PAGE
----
Why US Broadband Sucks

Much of the industrialized world has much better broadband service to homes and businesses than the US. But providing good broadband service is not necessarily in the interest of the major telecomm companies, like SBC and Comcast. Rolling out high speed lines costs money and requires making long-term investments in the future, rather than reaping monopoly profits right now.

Congress, the FCC and state legislatures have become so captured by these corporate giants that the companies nearly dictate most telecomm legislation and policy. Thus, the telecomm industry has gifted itself with reduced competition, a very limited requirement to open up lines, and exclusive franchises that allow monopoly-like strip mining for profits in local communities.

Salon features a concise overview of why and how US broadband infrastructure and policy suck, written by a Free Press research fellow. Here are some choice nuggets:

[T]he U.S. has a handful of unelected and unaccountable corporate giants that control our vital telecommunications infrastructure. This has led not only to a digital divide between the U.S. and the rest of the advanced world but to one inside the U.S. itself. …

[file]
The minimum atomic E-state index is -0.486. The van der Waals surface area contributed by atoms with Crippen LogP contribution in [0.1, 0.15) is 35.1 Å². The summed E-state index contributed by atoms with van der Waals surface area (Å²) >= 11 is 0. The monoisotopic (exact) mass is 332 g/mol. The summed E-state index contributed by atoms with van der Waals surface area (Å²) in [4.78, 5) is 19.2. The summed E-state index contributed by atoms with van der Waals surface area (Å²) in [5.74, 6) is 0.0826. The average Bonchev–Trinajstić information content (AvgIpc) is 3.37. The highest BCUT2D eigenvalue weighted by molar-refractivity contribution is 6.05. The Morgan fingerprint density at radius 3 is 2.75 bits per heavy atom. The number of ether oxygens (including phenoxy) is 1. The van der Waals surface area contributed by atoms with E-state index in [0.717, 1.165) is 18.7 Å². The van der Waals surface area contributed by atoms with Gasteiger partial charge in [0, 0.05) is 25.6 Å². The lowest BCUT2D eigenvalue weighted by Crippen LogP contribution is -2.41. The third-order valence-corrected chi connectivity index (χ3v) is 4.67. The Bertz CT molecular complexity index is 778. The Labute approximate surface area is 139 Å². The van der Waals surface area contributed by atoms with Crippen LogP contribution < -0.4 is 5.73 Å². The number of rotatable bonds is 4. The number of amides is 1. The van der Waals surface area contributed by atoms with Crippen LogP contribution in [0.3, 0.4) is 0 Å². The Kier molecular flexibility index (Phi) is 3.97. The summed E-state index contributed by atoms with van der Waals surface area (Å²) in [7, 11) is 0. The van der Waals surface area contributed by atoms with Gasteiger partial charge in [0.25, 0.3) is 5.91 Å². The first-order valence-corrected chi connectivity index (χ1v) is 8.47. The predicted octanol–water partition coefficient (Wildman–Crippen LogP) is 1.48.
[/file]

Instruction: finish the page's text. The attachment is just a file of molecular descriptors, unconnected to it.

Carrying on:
Most of the countries surpassing the U.S. in broadband speed and availability have “open access” rules governing both their cable and DSL industries. Open access rules require the owner of a network to allow its competitors access to the network at wholesale prices. These rules usually apply to networks that are “natural monopolies” like telephone systems and railroads, and in order to ensure innovation among competitors, these provisions usually do not apply to newly built infrastructure. …

Notably, municipal networks are arising because of the failures of the incumbent providers. Without them, the U.S. will continue to fall behind the rest of the world in broadband technology.

Tangentially, it’s interesting to see that Free Press is now able to get an article placed in Salon, which is not exactly the New York Times, but nevertheless reaches a pretty intellectually elite audience.